Sarkozy's Message: I Won't Be A Poodle

French President elect Nicolas Sarkozy reacts at the Gaveau concert hall in Paris, Sunday, May 6, 2007, shortly after the closure of the polling stations for the second round of the presidential election. Energized French voters elected reform-minded Nicolas Sarkozy as their new president on Sunday by a comfortable winning margin.
AP
To the world, President-elect Nicolas Sarkozy sends this message: France is back.

Sarkozy said in his victory speech that his France will stand up against tyranny, dictators and fundamentalist Muslim oppression of women.

Maybe the most significant result from this side of the Atlantic is that Sarkozy promises to be a lot more friendly toward Washington than outgoing president Jacques Chirac, who forcefully opposed the Iraq War, and who looked to build a European counterweight to U.S. influence, reports CBS News senior political correspondent Jeff Greenfield.

But Sarkozy, in his victory speech, pointedly noted that the United States must do more about global warming.

By urging the United States to take the lead on fighting global warming, Sarkozy also signaled that an invigorated friendship with Washington would not mean subservience. His speech Sunday provided comfort to a populace worried that France's global voice is fading.

"The message was, 'Don't take me for granted,"' said Francois Heisbourg, a leading expert on French strategic and foreign policy. "This was wise in terms of domestic policies but also in terms of the overall relationship. He was saying, 'I'm not going to be a poodle."'

Sarkozy has won the label "Sarko the American" for openly admiring the get-up-and-go spirit in the United States, and indicated that he would toe a less-accommodating line toward the Arab world than his predecessors — whose close ties to the Middle East were rooted in France's past as a colonial power in the region.

Overall, though, his campaign gave short shrift to foreign policy, and his limited international experience has left many wondering how he will steer France in global affairs.

Sarkozy sought to quell that uncertainty in a speech barely 30 minutes after his electoral triumph.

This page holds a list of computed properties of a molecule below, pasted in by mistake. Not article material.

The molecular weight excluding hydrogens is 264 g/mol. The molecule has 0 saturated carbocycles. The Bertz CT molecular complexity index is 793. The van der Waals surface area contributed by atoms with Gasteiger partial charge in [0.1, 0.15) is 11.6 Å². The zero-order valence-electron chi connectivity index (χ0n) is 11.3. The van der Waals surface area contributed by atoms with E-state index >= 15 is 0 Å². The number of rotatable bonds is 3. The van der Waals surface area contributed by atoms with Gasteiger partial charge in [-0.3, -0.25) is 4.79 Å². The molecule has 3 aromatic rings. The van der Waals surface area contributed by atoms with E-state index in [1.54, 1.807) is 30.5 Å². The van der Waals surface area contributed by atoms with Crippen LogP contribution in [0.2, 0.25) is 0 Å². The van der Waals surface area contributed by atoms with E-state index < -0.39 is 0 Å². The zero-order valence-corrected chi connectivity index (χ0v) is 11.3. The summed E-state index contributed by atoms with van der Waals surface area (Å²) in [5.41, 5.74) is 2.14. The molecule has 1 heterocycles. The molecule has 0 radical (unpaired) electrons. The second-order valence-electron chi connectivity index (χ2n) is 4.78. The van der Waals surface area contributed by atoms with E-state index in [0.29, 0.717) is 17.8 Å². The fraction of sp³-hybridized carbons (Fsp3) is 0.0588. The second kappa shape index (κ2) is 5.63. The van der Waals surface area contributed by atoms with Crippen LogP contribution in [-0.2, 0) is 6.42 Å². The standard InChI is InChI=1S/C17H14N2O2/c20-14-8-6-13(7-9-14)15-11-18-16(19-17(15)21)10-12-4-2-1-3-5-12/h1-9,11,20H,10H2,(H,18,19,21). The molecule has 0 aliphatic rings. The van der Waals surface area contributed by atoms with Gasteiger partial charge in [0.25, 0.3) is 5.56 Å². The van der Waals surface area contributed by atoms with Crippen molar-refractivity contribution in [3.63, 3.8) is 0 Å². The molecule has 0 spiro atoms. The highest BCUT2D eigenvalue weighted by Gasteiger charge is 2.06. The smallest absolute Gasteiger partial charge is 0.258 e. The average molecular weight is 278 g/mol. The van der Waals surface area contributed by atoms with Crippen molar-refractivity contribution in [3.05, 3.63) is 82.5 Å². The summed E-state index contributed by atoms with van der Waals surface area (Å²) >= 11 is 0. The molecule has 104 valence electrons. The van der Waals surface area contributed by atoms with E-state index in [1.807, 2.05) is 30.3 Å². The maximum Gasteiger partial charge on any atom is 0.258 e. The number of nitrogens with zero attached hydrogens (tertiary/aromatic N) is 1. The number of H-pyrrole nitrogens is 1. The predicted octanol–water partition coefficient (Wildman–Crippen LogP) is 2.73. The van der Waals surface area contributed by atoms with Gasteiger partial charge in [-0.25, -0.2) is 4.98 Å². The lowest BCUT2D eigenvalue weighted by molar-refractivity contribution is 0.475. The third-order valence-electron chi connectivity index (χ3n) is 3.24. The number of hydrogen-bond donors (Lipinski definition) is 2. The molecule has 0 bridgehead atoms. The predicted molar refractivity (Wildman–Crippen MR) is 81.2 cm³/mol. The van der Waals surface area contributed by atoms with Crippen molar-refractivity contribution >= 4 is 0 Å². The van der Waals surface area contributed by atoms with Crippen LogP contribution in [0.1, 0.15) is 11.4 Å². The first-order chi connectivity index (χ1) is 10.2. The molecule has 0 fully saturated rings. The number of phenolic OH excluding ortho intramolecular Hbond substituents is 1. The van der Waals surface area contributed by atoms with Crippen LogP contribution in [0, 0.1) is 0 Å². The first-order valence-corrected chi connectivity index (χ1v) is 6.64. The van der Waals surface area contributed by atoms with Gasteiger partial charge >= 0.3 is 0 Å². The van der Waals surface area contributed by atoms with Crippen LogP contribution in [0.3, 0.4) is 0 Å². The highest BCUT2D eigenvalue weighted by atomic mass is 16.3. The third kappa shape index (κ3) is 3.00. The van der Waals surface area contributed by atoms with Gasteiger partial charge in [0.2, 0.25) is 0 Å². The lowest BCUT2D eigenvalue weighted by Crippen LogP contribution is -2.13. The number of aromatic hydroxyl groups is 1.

France, he said, will stand alongside "all those persecuted by tyranny, by dictatorships." He reached out to "all those in the world who believe in the values of tolerance, freedom, democracy and humanism."

"France will not abandon women who are condemned to the burqa," the full head-and-body covering worn by women in Afghanistan and some Muslim women in Britain and elsewhere, he said. He did not elaborate on how that would translate into policy.

Sarkozy was a member of the government that instituted a law banning head scarves and other "ostentatious" religious apparel in classrooms.

In his speech, he appealed for all warring parties in the Middle East to "overcome hate."

"France will be at the side of the world's oppressed," he went on. "That is the message of France, that is the identity of France, that is the history of France."

While some of the language was reminiscent of Chirac — a fellow conservative and one-time Sarkozy mentor — the message itself was new.

"This is a new generation," Heisbourg said. "It is a clear change. It is values rather than interests. He talked about what the Americans would call 'democracy promotion.'"

Chirac, too, spoke often of tolerance — but critics said that meant tolerating African dictators with whom France harbored longtime ties, and turning a blind eye to human rights abuses in Russia and China. Though he cajoled the Western community into intervening in Bosnia in 1995, Chirac later spoke more of cultural understanding than exporting Western values.

Both Chirac and Sarkozy say the U.S.-led war in Iraq was a mistake, and the president-elect has called for a deadline for a U.S. pullout. But Sarkozy has not let that dampen his enthusiasm for the trans-Atlantic relationship: He eagerly met with President Bush in September, drawing criticism from a populace that has had a complex and sometimes bumpy relationship with the United States.

He has also indicated that he would oppose war against Iran, although analysts predict he will stake out a tough stance in the coming weeks in international efforts to keep Iran from developing nuclear weapons.

The most obvious shift is likely to be felt in the Arab and broader Muslim worlds. Sarkozy has reached out to France's 5 million Muslims, but he also has been more open to Israel than Chirac; his support among French Jews was very strong.

"He has abandoned whatever remained of France's Arab policy," said Olivier Roy, a specialist on Islam at the National Center for Scientific Research. "It will mean less activism in the Arab world. He has chosen a position like the American neo-conservative position."

Israeli Prime Minister Ehud Olmert expressed confidence that Israeli-French relations would improve after years of acrimony.

In Algeria, observers braced for possible tensions with Sarkozy. Algerian daily El Watan turned his speech on its head, saying Monday: "The strong image of a humanist and democratic France will suffer a terrible blow with Nicolas Sarkozy."

Roy said Sarkozy's burqa message was aimed as much at a domestic audience as a foreign one. "It was a statement against fundamentalism," he said. It also came, he noted, as France is negotiating for the release of a French aid worker held hostage for more than a month by the Taliban in Afghanistan.

Sarkozy's initial foreign policy focus, however, is likely to stay closer to home, in aiming to mend a frayed European Union.